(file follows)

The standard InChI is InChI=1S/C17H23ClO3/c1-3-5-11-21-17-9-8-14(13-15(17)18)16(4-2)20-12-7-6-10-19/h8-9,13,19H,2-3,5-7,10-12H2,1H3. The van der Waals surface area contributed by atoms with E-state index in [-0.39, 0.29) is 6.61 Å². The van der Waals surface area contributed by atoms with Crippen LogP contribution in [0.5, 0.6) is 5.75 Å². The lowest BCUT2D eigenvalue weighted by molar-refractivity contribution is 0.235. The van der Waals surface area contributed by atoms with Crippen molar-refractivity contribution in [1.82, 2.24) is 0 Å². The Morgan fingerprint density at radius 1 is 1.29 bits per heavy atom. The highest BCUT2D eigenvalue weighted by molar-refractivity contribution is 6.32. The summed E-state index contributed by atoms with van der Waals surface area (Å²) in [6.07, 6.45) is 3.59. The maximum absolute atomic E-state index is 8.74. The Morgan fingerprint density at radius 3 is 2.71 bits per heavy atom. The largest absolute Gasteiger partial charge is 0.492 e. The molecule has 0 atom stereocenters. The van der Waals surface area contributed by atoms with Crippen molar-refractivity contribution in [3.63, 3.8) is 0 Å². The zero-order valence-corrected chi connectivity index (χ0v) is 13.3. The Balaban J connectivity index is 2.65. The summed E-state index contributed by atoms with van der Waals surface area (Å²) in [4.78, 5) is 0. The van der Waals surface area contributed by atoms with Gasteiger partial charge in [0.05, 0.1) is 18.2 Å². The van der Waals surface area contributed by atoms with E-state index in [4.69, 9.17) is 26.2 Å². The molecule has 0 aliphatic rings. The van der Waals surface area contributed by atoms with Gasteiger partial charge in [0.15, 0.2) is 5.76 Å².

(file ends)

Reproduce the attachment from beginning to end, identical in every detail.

The standard InChI is InChI=1S/C17H23ClO3/c1-3-5-11-21-17-9-8-14(13-15(17)18)16(4-2)20-12-7-6-10-19/h8-9,13,19H,2-3,5-7,10-12H2,1H3. The van der Waals surface area contributed by atoms with E-state index in [-0.39, 0.29) is 6.61 Å². The van der Waals surface area contributed by atoms with Crippen LogP contribution in [0.5, 0.6) is 5.75 Å². The lowest BCUT2D eigenvalue weighted by molar-refractivity contribution is 0.235. The van der Waals surface area contributed by atoms with Crippen molar-refractivity contribution in [1.82, 2.24) is 0 Å². The Morgan fingerprint density at radius 1 is 1.29 bits per heavy atom. The highest BCUT2D eigenvalue weighted by molar-refractivity contribution is 6.32. The summed E-state index contributed by atoms with van der Waals surface area (Å²) in [6.07, 6.45) is 3.59. The maximum absolute atomic E-state index is 8.74. The Morgan fingerprint density at radius 3 is 2.71 bits per heavy atom. The largest absolute Gasteiger partial charge is 0.492 e. The molecule has 0 atom stereocenters. The van der Waals surface area contributed by atoms with Crippen molar-refractivity contribution in [3.63, 3.8) is 0 Å². The zero-order valence-corrected chi connectivity index (χ0v) is 13.3. The Balaban J connectivity index is 2.65. The summed E-state index contributed by atoms with van der Waals surface area (Å²) in [4.78, 5) is 0. The van der Waals surface area contributed by atoms with Gasteiger partial charge in [0.05, 0.1) is 18.2 Å². The van der Waals surface area contributed by atoms with E-state index in [4.69, 9.17) is 26.2 Å². The molecule has 0 aliphatic rings. The van der Waals surface area contributed by atoms with Gasteiger partial charge in [0.15, 0.2) is 5.76 Å².